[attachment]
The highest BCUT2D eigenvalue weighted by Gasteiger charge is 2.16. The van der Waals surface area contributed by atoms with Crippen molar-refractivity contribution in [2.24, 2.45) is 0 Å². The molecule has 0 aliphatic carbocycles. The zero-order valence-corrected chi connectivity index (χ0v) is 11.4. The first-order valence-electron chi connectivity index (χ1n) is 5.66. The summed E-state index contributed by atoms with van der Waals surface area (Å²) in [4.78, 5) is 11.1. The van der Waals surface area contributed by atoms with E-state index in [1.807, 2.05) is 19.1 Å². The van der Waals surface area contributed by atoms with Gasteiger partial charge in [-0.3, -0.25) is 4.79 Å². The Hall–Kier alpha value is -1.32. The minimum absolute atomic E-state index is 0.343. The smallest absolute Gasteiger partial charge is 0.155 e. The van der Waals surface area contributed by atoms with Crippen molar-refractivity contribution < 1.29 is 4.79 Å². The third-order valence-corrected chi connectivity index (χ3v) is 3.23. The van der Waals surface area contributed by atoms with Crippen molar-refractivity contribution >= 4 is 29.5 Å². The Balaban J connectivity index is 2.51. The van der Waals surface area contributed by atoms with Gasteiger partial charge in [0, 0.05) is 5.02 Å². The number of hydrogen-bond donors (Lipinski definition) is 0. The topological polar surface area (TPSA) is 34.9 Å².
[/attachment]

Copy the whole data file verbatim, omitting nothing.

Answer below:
The highest BCUT2D eigenvalue weighted by Gasteiger charge is 2.16. The van der Waals surface area contributed by atoms with Crippen molar-refractivity contribution in [2.24, 2.45) is 0 Å². The molecule has 0 aliphatic carbocycles. The zero-order valence-corrected chi connectivity index (χ0v) is 11.4. The first-order valence-electron chi connectivity index (χ1n) is 5.66. The summed E-state index contributed by atoms with van der Waals surface area (Å²) in [4.78, 5) is 11.1. The van der Waals surface area contributed by atoms with E-state index in [1.807, 2.05) is 19.1 Å². The van der Waals surface area contributed by atoms with Gasteiger partial charge in [-0.3, -0.25) is 4.79 Å². The Hall–Kier alpha value is -1.32. The minimum absolute atomic E-state index is 0.343. The smallest absolute Gasteiger partial charge is 0.155 e. The van der Waals surface area contributed by atoms with Crippen molar-refractivity contribution < 1.29 is 4.79 Å². The third-order valence-corrected chi connectivity index (χ3v) is 3.23. The van der Waals surface area contributed by atoms with Crippen molar-refractivity contribution >= 4 is 29.5 Å². The Balaban J connectivity index is 2.51. The van der Waals surface area contributed by atoms with Gasteiger partial charge in [0, 0.05) is 5.02 Å². The number of hydrogen-bond donors (Lipinski definition) is 0. The topological polar surface area (TPSA) is 34.9 Å².